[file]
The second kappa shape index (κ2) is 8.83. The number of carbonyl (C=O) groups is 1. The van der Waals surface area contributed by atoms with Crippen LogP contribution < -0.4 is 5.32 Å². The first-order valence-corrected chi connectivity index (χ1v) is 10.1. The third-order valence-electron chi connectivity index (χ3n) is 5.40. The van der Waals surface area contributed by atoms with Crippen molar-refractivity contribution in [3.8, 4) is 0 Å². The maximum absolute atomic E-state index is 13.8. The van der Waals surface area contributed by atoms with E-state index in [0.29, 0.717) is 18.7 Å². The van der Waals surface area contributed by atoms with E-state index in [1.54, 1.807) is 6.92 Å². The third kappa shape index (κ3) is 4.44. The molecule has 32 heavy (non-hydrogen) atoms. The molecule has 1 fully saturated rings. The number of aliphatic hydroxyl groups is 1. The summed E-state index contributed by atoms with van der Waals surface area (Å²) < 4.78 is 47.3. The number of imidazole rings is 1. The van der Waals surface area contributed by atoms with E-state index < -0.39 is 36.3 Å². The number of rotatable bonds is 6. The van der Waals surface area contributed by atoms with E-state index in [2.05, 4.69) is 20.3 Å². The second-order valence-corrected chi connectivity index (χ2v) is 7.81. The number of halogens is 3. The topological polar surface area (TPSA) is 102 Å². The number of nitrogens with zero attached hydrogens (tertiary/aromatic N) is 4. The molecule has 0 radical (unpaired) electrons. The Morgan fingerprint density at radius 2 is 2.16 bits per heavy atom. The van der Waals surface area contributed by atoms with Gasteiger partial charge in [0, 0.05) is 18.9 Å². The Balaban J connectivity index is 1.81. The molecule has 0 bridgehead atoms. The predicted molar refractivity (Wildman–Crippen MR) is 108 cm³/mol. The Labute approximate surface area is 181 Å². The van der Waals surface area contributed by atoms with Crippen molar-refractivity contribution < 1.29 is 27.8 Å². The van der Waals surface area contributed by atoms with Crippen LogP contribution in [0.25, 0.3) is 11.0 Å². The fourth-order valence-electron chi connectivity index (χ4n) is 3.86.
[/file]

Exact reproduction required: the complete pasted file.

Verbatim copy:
The second kappa shape index (κ2) is 8.83. The number of carbonyl (C=O) groups is 1. The van der Waals surface area contributed by atoms with Crippen LogP contribution < -0.4 is 5.32 Å². The first-order valence-corrected chi connectivity index (χ1v) is 10.1. The third-order valence-electron chi connectivity index (χ3n) is 5.40. The van der Waals surface area contributed by atoms with Crippen molar-refractivity contribution in [3.8, 4) is 0 Å². The maximum absolute atomic E-state index is 13.8. The van der Waals surface area contributed by atoms with E-state index in [0.29, 0.717) is 18.7 Å². The van der Waals surface area contributed by atoms with E-state index in [1.54, 1.807) is 6.92 Å². The third kappa shape index (κ3) is 4.44. The molecule has 32 heavy (non-hydrogen) atoms. The molecule has 1 fully saturated rings. The number of aliphatic hydroxyl groups is 1. The summed E-state index contributed by atoms with van der Waals surface area (Å²) < 4.78 is 47.3. The number of imidazole rings is 1. The van der Waals surface area contributed by atoms with E-state index < -0.39 is 36.3 Å². The number of rotatable bonds is 6. The van der Waals surface area contributed by atoms with E-state index in [2.05, 4.69) is 20.3 Å². The second-order valence-corrected chi connectivity index (χ2v) is 7.81. The number of halogens is 3. The topological polar surface area (TPSA) is 102 Å². The number of nitrogens with zero attached hydrogens (tertiary/aromatic N) is 4. The molecule has 0 radical (unpaired) electrons. The Morgan fingerprint density at radius 2 is 2.16 bits per heavy atom. The van der Waals surface area contributed by atoms with Gasteiger partial charge in [0, 0.05) is 18.9 Å². The Balaban J connectivity index is 1.81. The molecule has 0 bridgehead atoms. The predicted molar refractivity (Wildman–Crippen MR) is 108 cm³/mol. The Labute approximate surface area is 181 Å². The van der Waals surface area contributed by atoms with Crippen molar-refractivity contribution < 1.29 is 27.8 Å². The van der Waals surface area contributed by atoms with Crippen LogP contribution in [0.25, 0.3) is 11.0 Å². The fourth-order valence-electron chi connectivity index (χ4n) is 3.86.